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3 Canadian Miners That Could Be Harshly Handled if a Trade War Erupts

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Base metals in recent weeks, notably copper, have been hit hard by growing alarm of a trade war emerging, which economists believe will hamper global economic growth. That caused copper to recently slide to a 12-month low, as investors head for the exits, fearful that a trade war will bring the base metals bull run to an abrupt end. 

While there are mixed signals relating to the outlook for commodities and metals in particular, the advent of a trade war, however, is fast becoming a harsh reality. This could severely interrupt economic growth in a global economy still recovering from the 2008 financial crisis, and where the loosening of national boundaries as well as the removal of trade barriers have been the norm since the end of World War II. 

Now what?

The key driver of fears of a trade war is President Trump’s imposition of tariffs on $50 billion worth of imports from China as well as steel and aluminium shipments from the European Union and Canada. In return, those nations have reciprocated by slapping tariffs on a range of U.S. goods.

Even more alarming is that Trump has threatened to levy tariffs on as much as US$550 billion of imports from China if Beijing doesn’t accede to his demands. If that were to occur, a full-blown trade war would certainly erupt, and it could very likely spread like wildfire across the global economy as nations respond in turn.

This is bad news Canada’s miners, because China, which is the president’s primary target, is the world’s single largest consumer of raw materials and commodities aside from crude. China is known as the world’s workshop, because it is the largest manufacturing nation globally with that economic sector, according to consultancy Deloitte Global, being responsible for generating a third of its US$11 trillion annual gross domestic product.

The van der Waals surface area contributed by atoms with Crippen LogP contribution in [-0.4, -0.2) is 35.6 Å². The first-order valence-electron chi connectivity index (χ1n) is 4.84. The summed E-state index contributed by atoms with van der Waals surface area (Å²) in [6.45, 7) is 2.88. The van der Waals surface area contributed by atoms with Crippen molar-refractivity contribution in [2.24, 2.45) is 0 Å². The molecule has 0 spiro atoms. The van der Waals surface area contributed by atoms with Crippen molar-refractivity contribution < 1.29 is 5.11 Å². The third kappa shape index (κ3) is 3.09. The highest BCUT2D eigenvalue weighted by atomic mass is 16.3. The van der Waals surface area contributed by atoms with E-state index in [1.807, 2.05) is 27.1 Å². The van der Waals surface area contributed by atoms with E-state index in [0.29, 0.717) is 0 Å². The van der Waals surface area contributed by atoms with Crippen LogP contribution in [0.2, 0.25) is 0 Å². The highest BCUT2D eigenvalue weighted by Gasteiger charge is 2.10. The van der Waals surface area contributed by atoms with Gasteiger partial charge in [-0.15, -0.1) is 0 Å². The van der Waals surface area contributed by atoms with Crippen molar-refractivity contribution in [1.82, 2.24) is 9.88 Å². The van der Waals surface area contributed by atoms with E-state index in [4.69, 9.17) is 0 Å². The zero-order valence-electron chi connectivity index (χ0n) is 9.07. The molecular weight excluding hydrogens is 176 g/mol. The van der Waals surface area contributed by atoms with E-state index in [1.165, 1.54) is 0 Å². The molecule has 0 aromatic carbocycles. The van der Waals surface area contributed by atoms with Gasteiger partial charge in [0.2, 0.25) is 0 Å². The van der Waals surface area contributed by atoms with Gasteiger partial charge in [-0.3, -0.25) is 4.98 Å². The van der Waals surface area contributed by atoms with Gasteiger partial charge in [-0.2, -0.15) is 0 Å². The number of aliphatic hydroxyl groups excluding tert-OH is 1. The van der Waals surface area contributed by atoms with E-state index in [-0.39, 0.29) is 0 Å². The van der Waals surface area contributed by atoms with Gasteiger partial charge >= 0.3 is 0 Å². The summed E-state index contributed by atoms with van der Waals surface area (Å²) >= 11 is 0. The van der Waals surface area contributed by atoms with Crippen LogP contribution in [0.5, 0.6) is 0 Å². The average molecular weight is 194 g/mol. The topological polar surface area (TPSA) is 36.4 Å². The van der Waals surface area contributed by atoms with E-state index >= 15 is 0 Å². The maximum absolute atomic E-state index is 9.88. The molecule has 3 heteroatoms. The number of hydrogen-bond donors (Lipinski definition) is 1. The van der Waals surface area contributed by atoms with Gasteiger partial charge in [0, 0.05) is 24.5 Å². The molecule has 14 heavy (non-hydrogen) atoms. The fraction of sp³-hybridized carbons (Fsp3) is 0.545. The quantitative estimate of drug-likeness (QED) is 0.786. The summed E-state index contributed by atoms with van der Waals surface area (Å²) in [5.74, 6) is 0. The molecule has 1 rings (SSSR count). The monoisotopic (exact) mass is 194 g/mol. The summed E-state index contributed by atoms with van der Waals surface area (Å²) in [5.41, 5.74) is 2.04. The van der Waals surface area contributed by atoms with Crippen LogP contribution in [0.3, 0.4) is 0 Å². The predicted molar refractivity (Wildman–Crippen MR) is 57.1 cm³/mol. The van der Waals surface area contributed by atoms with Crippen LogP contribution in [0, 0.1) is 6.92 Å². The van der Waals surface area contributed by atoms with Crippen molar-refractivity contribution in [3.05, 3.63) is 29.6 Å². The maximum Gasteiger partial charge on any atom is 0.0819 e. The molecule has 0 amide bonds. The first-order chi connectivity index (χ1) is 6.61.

Its manufacturing sector is highly dependent on exporting the goods it produces, because it lacks a large enough domestic market. This means that the majority of its products are consumed in developed nations, including the U.S., Japan, Germany and the United Kingdom. Because the U.S. is China’s largest export market, accounting for around 18% of all of its exports, Trump’s tariffs have the potential to severely disrupt its manufacturing sector.

Any reduction in manufacturing activity would trigger a sharp decline in the consumption of many metals, including steel, copper, zinc, nickel, and lead. This certainly isn’t good news for Canadian miners such as First Quantum Minerals Ltd. (TSX:FM), Teck Resources Ltd. (TSX:TECK.B)(NYSE:TECK), and Hudbay Minerals Inc. (TSX:HBM)(NYSE:HBM).

All three are dependent on mining copper and other base metals to generate a significant proportion of their earnings. In the case of First Quantum, copper sales are responsible for 90% of revenue, whereas for Hudbay it comes to 63%, and Teck generates 24% of its revenue from the orange metal.

Their exposure to the impact of a global trade war doesn’t stop with copper.

These miners also produce zinc, which is another important element used in many manufacturing processes. Teck earns roughly 25% of its revenue from zinc, while for Hudbay it is responsible for 22%, and First Quantum generates a mere 3% from the metal.

The impact on Teck’s earnings will be further exacerbated by its dependence on the mining of steel-making or coking coal, which produces just over half of its revenue. This is because China is also the world’s largest steel-consuming country. 

So what?

A trade war, which, alarmingly, appears more and more likely, will sharply crimp global economic growth and hence the demand for commodities — notably base metals, which are an important element used in many industrial applications. This means their financial performances will come under increasing pressure, as Trump’s rhetoric intensifies, and Beijing responds in turn.

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This article represents the opinion of the writer, who may disagree with the “official” recommendation position of a Motley Fool premium service or advisor. We’re Motley! Questioning an investing thesis — even one of our own — helps us all think critically about investing and make decisions that help us become smarter, happier, and richer, so we sometimes publish articles that may not be in line with recommendations, rankings or other content.

Fool contributor Matt Smith has no position in any stocks mentioned.

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